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Using Science and Technology To Save the Gentle Giants

by Tanya Anderson

Pub Date: Oct. 1st, 2019
ISBN: 978-1-5415-3238-0
Publisher: Twenty-First Century/Lerner

Giraffes have been known to humans for millennia, and this book introduces this beloved species and the threats it faces.

Ancient petroglyphs of giraffes exist in Namibia, and giraffes’ striking features have been familiar in illustrations from ancient times to the present day. The scientific community widely assumed that they were abundant. However, a report by the International Union for Conservation of Nature alerted scientists to a 40% decline in the number of giraffes in the wild between 1985 and 2015. The author describes the study of giraffes, beginning with field studies by pioneering Canadian biologist Anne Innis Dagg in the 1950s, and the gradual growth in understanding of giraffe subspecies, characteristics, and behavior that led to the discovery of their “silent extinction” and the movement to conserve and protect the species. The author systematically analyzes the reasons behind their declining population, which include animal predators, poaching, habitat loss, war, climate change, and trophy hunting. The book is engagingly designed, with color photographs, informative sidebars, detailed features such as those about giraffe taxonomy and the Masai Mara National Reserve in Kenya, and information about conservation and rescue organizations.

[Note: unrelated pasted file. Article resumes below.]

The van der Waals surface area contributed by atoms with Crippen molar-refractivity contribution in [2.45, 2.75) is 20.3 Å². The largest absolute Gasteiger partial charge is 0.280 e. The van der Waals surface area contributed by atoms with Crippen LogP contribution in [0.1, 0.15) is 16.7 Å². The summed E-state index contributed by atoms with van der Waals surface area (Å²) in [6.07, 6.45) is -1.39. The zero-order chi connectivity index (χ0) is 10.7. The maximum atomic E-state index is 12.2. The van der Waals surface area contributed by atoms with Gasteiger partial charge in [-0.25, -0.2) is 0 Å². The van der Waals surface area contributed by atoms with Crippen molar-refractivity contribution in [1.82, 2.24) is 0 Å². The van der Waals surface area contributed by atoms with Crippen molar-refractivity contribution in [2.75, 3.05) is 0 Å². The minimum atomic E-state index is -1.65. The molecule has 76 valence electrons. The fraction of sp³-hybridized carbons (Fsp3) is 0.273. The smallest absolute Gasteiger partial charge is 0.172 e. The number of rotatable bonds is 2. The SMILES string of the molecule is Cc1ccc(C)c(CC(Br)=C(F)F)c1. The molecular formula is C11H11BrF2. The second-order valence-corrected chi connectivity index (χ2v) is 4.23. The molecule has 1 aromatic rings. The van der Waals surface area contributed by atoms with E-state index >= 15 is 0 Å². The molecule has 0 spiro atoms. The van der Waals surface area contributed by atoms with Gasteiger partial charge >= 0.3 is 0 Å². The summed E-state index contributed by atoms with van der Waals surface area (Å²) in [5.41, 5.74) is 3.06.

A fascinating and comprehensive analysis of the tragic decline of giraffes and the heroic efforts to reverse this trend.

(giraffe guide, glossary, source notes, selected bibliography, further information, index, photo credits) (Nonfiction. 12-16)